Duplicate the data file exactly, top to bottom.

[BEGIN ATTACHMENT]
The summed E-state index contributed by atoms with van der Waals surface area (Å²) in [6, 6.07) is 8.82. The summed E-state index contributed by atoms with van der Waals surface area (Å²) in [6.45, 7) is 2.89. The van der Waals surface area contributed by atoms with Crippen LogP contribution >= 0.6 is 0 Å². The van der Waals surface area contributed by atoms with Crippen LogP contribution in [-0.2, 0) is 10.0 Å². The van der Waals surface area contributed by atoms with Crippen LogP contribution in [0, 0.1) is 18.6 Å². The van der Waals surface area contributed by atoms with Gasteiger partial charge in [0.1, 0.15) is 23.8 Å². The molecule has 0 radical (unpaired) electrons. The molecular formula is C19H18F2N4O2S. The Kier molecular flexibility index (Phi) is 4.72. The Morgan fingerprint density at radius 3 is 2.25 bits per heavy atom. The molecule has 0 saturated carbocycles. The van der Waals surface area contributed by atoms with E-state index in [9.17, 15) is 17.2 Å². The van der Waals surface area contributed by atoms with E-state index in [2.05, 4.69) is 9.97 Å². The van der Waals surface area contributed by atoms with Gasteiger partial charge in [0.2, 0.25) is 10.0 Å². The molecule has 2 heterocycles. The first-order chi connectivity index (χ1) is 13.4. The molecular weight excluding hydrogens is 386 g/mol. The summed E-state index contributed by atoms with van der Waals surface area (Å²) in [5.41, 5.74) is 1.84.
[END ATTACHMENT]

The summed E-state index contributed by atoms with van der Waals surface area (Å²) in [6, 6.07) is 8.82. The summed E-state index contributed by atoms with van der Waals surface area (Å²) in [6.45, 7) is 2.89. The van der Waals surface area contributed by atoms with Crippen LogP contribution >= 0.6 is 0 Å². The van der Waals surface area contributed by atoms with Crippen LogP contribution in [-0.2, 0) is 10.0 Å². The van der Waals surface area contributed by atoms with Crippen LogP contribution in [0, 0.1) is 18.6 Å². The van der Waals surface area contributed by atoms with Gasteiger partial charge in [0.1, 0.15) is 23.8 Å². The molecule has 0 radical (unpaired) electrons. The molecular formula is C19H18F2N4O2S. The Kier molecular flexibility index (Phi) is 4.72. The Morgan fingerprint density at radius 3 is 2.25 bits per heavy atom. The molecule has 0 saturated carbocycles. The van der Waals surface area contributed by atoms with E-state index in [9.17, 15) is 17.2 Å². The van der Waals surface area contributed by atoms with E-state index in [2.05, 4.69) is 9.97 Å². The van der Waals surface area contributed by atoms with Gasteiger partial charge in [0.2, 0.25) is 10.0 Å². The molecule has 2 heterocycles. The first-order chi connectivity index (χ1) is 13.4. The molecular weight excluding hydrogens is 386 g/mol. The summed E-state index contributed by atoms with van der Waals surface area (Å²) in [5.41, 5.74) is 1.84.